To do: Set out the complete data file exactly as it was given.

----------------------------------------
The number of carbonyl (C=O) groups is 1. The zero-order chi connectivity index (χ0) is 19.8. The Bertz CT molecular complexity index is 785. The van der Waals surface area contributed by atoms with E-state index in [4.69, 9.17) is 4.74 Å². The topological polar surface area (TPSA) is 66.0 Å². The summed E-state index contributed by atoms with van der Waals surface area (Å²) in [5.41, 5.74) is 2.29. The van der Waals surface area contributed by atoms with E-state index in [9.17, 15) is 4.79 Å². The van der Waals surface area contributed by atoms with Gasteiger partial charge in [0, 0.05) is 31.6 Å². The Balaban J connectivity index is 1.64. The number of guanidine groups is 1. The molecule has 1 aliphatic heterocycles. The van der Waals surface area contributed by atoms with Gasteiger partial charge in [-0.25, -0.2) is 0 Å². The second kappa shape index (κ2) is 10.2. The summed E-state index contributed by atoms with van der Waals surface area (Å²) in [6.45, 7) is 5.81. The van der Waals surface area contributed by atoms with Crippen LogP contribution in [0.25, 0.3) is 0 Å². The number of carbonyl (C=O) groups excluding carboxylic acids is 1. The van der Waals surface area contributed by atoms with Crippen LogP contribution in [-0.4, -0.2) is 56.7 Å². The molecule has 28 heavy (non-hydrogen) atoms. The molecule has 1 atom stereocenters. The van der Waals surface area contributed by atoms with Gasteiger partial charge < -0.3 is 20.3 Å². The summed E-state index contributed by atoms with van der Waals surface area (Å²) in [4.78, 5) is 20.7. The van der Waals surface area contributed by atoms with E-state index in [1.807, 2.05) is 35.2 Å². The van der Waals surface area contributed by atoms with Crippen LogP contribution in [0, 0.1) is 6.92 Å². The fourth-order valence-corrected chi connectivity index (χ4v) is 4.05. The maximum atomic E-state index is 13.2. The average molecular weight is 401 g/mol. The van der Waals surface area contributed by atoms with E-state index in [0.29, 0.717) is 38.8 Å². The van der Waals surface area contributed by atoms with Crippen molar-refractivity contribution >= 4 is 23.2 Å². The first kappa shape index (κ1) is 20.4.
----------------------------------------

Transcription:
The number of carbonyl (C=O) groups is 1. The zero-order chi connectivity index (χ0) is 19.8. The Bertz CT molecular complexity index is 785. The van der Waals surface area contributed by atoms with E-state index in [4.69, 9.17) is 4.74 Å². The topological polar surface area (TPSA) is 66.0 Å². The summed E-state index contributed by atoms with van der Waals surface area (Å²) in [5.41, 5.74) is 2.29. The van der Waals surface area contributed by atoms with E-state index in [9.17, 15) is 4.79 Å². The van der Waals surface area contributed by atoms with Gasteiger partial charge in [0, 0.05) is 31.6 Å². The Balaban J connectivity index is 1.64. The number of guanidine groups is 1. The molecule has 1 aliphatic heterocycles. The van der Waals surface area contributed by atoms with Gasteiger partial charge in [-0.25, -0.2) is 0 Å². The second kappa shape index (κ2) is 10.2. The summed E-state index contributed by atoms with van der Waals surface area (Å²) in [6.45, 7) is 5.81. The van der Waals surface area contributed by atoms with Crippen LogP contribution in [0.25, 0.3) is 0 Å². The number of carbonyl (C=O) groups excluding carboxylic acids is 1. The van der Waals surface area contributed by atoms with Crippen LogP contribution in [-0.4, -0.2) is 56.7 Å². The molecule has 28 heavy (non-hydrogen) atoms. The molecule has 1 atom stereocenters. The van der Waals surface area contributed by atoms with Gasteiger partial charge < -0.3 is 20.3 Å². The summed E-state index contributed by atoms with van der Waals surface area (Å²) in [4.78, 5) is 20.7. The van der Waals surface area contributed by atoms with E-state index in [1.807, 2.05) is 35.2 Å². The van der Waals surface area contributed by atoms with Crippen LogP contribution in [0, 0.1) is 6.92 Å². The fourth-order valence-corrected chi connectivity index (χ4v) is 4.05. The maximum atomic E-state index is 13.2. The average molecular weight is 401 g/mol. The van der Waals surface area contributed by atoms with E-state index in [0.29, 0.717) is 38.8 Å². The van der Waals surface area contributed by atoms with Crippen molar-refractivity contribution >= 4 is 23.2 Å². The first kappa shape index (κ1) is 20.4.